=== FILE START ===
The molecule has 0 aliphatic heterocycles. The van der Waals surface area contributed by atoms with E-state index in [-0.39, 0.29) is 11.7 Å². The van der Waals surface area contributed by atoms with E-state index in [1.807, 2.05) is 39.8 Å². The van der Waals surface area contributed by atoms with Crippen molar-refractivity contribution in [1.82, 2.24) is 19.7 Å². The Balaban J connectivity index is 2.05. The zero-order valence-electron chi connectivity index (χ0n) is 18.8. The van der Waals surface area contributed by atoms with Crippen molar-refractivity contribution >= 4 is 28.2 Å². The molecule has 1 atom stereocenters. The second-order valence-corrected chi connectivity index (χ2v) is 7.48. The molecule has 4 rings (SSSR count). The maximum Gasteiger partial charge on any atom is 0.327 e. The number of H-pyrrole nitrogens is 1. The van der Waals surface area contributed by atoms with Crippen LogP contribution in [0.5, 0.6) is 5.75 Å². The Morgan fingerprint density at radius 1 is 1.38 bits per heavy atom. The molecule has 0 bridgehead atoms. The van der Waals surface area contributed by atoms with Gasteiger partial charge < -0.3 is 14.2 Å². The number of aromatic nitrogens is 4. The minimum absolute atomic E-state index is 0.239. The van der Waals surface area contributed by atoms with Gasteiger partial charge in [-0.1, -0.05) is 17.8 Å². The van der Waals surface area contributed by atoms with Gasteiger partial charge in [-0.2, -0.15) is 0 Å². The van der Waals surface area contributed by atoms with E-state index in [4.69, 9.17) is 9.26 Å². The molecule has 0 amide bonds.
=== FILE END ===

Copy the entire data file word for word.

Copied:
The molecule has 0 aliphatic heterocycles. The van der Waals surface area contributed by atoms with E-state index in [-0.39, 0.29) is 11.7 Å². The van der Waals surface area contributed by atoms with E-state index in [1.807, 2.05) is 39.8 Å². The van der Waals surface area contributed by atoms with Crippen molar-refractivity contribution in [1.82, 2.24) is 19.7 Å². The Balaban J connectivity index is 2.05. The zero-order valence-electron chi connectivity index (χ0n) is 18.8. The van der Waals surface area contributed by atoms with Crippen molar-refractivity contribution >= 4 is 28.2 Å². The molecule has 1 atom stereocenters. The second-order valence-corrected chi connectivity index (χ2v) is 7.48. The molecule has 4 rings (SSSR count). The maximum Gasteiger partial charge on any atom is 0.327 e. The number of H-pyrrole nitrogens is 1. The van der Waals surface area contributed by atoms with Crippen LogP contribution in [0.5, 0.6) is 5.75 Å². The Morgan fingerprint density at radius 1 is 1.38 bits per heavy atom. The molecule has 0 bridgehead atoms. The van der Waals surface area contributed by atoms with Gasteiger partial charge < -0.3 is 14.2 Å². The number of aromatic nitrogens is 4. The minimum absolute atomic E-state index is 0.239. The van der Waals surface area contributed by atoms with Gasteiger partial charge in [-0.1, -0.05) is 17.8 Å². The van der Waals surface area contributed by atoms with Gasteiger partial charge in [-0.2, -0.15) is 0 Å². The van der Waals surface area contributed by atoms with E-state index in [4.69, 9.17) is 9.26 Å². The molecule has 0 amide bonds.